The walk outside was brief, and after loading pup back into the truck LC and I excitedly headed for the main entrance of the museum.
On this quiet afternoon, we would be wandering around the art museum.................

Ice At The Lake

I cannot convey strongly enough just how much I enjoy living so close to the lake.
Just up the road.
Five minutes drive.
Close enough for short adventures in the dead of winter.
 Close enough for long adventures in the dog days of summer.
Trails for bike riding and walking, hills for hiking, water for fishing and kayaking..............

There is an elderly lady who lives at the end of our road.
She lives in a dilapidated single wide mobile home - an old, run down, beat up piece of junk with the same beautiful views that LC and I enjoy from OUR home.
The first time I met the lady I was walking with Kory in the middle of summer.
She was standing outside on the rotting front porch and I introduced myself and my dog.
Out of politeness I asked her how old her dog was and she told me that the dog was old - about 9.
The dog was so overweight that its' belly reached almost down to the ground.
I smiled politely and my only thought was "the same age as Kory".
We chatted politely for a few minutes about banal things that I don't remember, but somewhere during the conversation the woman told me that in addition to the dog, she also had a pet pig.
I smiled politely at that and then made ready to move on.
Saying that it was nice to meet her, Kory and I started to walk away but as we turned the woman mentioned something else about the pig.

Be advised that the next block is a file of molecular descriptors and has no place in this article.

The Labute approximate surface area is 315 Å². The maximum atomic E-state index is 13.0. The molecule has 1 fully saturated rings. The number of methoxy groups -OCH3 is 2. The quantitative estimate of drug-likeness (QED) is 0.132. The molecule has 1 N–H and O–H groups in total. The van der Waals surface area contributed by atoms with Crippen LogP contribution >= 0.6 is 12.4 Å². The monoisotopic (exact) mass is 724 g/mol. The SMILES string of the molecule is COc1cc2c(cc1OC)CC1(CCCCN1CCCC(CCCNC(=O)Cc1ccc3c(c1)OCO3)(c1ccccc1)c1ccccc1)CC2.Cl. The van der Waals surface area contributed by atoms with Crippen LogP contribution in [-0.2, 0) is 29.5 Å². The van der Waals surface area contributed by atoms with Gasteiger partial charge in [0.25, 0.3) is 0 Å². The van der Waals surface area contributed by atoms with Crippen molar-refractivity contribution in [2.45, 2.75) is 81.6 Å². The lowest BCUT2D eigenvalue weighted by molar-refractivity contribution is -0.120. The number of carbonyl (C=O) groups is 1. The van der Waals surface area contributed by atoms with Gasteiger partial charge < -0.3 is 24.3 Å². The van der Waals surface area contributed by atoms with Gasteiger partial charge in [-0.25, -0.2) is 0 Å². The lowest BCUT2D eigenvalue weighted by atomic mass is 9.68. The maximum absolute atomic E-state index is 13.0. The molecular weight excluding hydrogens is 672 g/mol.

Suddenly curious I turned back to the elderly lady.
"Did you say that the pig weighed 50 pounds or 150 pounds??"
"No - she weighs 250 pounds".
Having no idea what to say in response to that piece of news I smiled again, said again how nice it was to meet her, turned and headed back towards the house.
I couldn't wrap my head around it.
Couldn't wrap my head around the idea of an old woman, and an old dog, and a 250 pound pig all living inside that beat up mobile home ( was an indoor pig).
A week later I drove by that same mobile home and saw the pig.
It was huge.  And it's belly almost reached the ground.
And it was standing on the rotting porch, staring at the front door, waiting patiently for the elderly lady to let it back inside.
I love living close to the lake so much, that I would even live in that single wide mobile home just to be that close.
The days are freezing cold but are irrevocably getting longer each day.
Kory and I made a brief trip to the lake one late afternoon last week after my business closed, rushing home (as I so often do this time of year) so that we could squeeze in some together time at the lake before dark.
It was cold.
It was silently cold and abandoned.
Kory and I had the entire frozen lake and beach front to ourselves, as we do most days in the winter.
We have had little snow this winter down at 5000 feet, so I had to be content to simply enjoy views of the snow in the surrounding  mountains.
The story of this trip was the frozen lake, and the giant chunks of ice that had broken free.
The entire shore line was covered with large blocks of ice - frozen squares and triangles and hexagons that extended from the South Fork end of the lake all the way around to the North Fork end of the lake.
Endless.  Unexpected.  Beautiful................
We were only at the lake for 30 minutes before the invasive cold and increasing darkness demanded a retreat to the vehicle.
The visit was short, but it was long enough.
Long enough for Kory to run.
Long enough for my head to clear and for me to decompress from a busy day.
Climbing back into the warm Tahoe we turned back onto the gravel road and headed towards the house, careful to watch for the multitude of deer who live in the fields close to Buffalo Bill Reservoir...................
I am fond of pigs. Dogs look up to us. Cats look down on us. Pigs treat us as equals........................Winston S. Churchill